All these properties are currently hard to find in one single composite, so manufacturers have developed composite materials with different viscosities which help dentists to choose the most appropriate form. Packable or condensable composites are highly viscous materials designed to imitate the handling behavior of a dental amalgam. Increased viscosity and high filler particles content of packable composites require more force needed to adapt the material in the cavity. Commercially available light-cured resin composites mainly have a generically useful viscosity which is suitable for most clinical conditions. However, they are not indicated for very small cavities or fissures and pits, because they are not able to flow in the cavity. Flowable composites are low viscosity resin-based restorative materials with reduced filler content, compared to non-flowable composites. The viscosity and flow characteristic of flowable resin composites are obvious since their handling is based on the flow of the material in the cavity. In addition, resin-composites are pseudoplastic materials meaning that they become more fluid during placement with a syringe.

Generally, paste type dental materials like resin composites are viscoelastic materials positioned intermediately between elastic, such as metals, and viscous materials like oils. They show non-Newtonian, shear-thinning flow behavior.

Lee et al. using a dynamic oscillatory shear test, reported significant differences in the viscoelastic properties between flowable, universal hybrid and packable composites and even more, significant differences in the viscoelastic properties between composites in the same class. Beun et al. studied viscoelastic properties of unset flowable resin composites and reported huge differences in the viscosity and flow characteristic that can have a potential influence on their handling behavior and thus on their clinical indications. Recently, Watts et al. used a dynamic oscillatory rheometer to evaluate the influence of resin mixture, filler content and temperature on the viscosity of resin composites.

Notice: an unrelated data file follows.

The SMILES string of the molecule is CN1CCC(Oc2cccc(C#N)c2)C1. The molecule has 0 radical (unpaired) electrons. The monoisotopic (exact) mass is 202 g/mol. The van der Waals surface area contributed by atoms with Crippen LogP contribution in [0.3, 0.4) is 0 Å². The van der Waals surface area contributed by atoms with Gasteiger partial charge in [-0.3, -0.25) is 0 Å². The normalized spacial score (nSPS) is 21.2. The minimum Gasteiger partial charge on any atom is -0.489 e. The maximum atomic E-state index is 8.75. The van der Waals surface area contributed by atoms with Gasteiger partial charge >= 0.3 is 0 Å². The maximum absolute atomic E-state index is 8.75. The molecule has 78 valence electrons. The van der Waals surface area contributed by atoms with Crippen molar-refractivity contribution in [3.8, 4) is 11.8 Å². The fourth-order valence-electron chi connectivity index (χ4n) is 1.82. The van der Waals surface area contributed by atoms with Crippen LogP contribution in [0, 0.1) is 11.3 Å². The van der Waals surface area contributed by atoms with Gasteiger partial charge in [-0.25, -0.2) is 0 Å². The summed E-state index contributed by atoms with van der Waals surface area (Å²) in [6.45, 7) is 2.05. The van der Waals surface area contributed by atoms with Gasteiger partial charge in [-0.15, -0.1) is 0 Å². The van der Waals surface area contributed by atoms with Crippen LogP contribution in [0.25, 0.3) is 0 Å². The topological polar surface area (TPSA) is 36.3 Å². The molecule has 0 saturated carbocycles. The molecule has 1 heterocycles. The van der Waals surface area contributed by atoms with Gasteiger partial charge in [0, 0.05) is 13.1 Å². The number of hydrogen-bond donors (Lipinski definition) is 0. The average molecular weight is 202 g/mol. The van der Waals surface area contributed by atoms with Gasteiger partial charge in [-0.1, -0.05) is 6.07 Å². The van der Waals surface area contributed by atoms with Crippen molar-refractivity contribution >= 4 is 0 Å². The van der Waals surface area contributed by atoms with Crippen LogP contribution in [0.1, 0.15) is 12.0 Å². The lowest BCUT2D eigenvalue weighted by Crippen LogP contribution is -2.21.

The aim of this study was to develop a new fractional derivative model for the assessment of viscoelastic properties related to handling characteristics of three flowable and one universal hybrid resin composite. We shall use distributed-order fractional isothermal viscoelastic model to derive several specific models, each capable to describe obtained experimental data.

## 2

## Material and methods

Three commercial flowable composites (with three different viscosities) and one universal composite (designed for anterior and posterior restorations) were used in this study. They are listed in Table 1 . It is to be noted that all tested composites were from the same manufacturer, as it was done in .

Material | Type | Batch no. | Manufacturer |
---|---|---|---|

Wave | Flowable nanocomposite—low viscosity | 130110N | SDI (Bayswater, Victoria, Australia) |

Wave MV | Flowable nanocomposite—medium viscosity | 120547 | SDI (Bayswater, Victoria, Australia) |

Wave HV | Flowable nanocomposite—high viscosity | 120107 | SDI (Bayswater, Victoria, Australia) |

Ice | Anterior/posterior nanohybrid composite | 131016T | SDI (Bayswater, Victoria, Australia) |

## 2.1

## Rheological measurements

Rheological measurements on all four materials tested in this study were performed using an HAAKE Mars Rheometer (Thermo Fisher Scientific Process Instruments, Karlsruhe, Germany) at a temperature of 23 ± 0.1 °C, as previously reported in .

A parallel plates viscometer module with a diameter of 20 mm was used to measure the rheological properties of the flowable resin composites tested. The gap between the plates was 1 mm. In amplitude sweep tests linear viscoelastic region was determined by recording the storage ( *G *′) and loss ( *G *″) moduli versus shear stress (0.01–100 Pa) at constant angular velocity (6.28 rad/s). Appropriate shear stress were selected and kept constant in frequency sweep tests. Frequency sweep test was performed from 0.628 to 62.8 rad/s in order to determine the variation of the complex viscosity ( *η *^{* }), storage (elastic) shear modulus ( *G *′) and loss (viscous) shear modulus ( *G *″). Three measurements were performed for each material tested.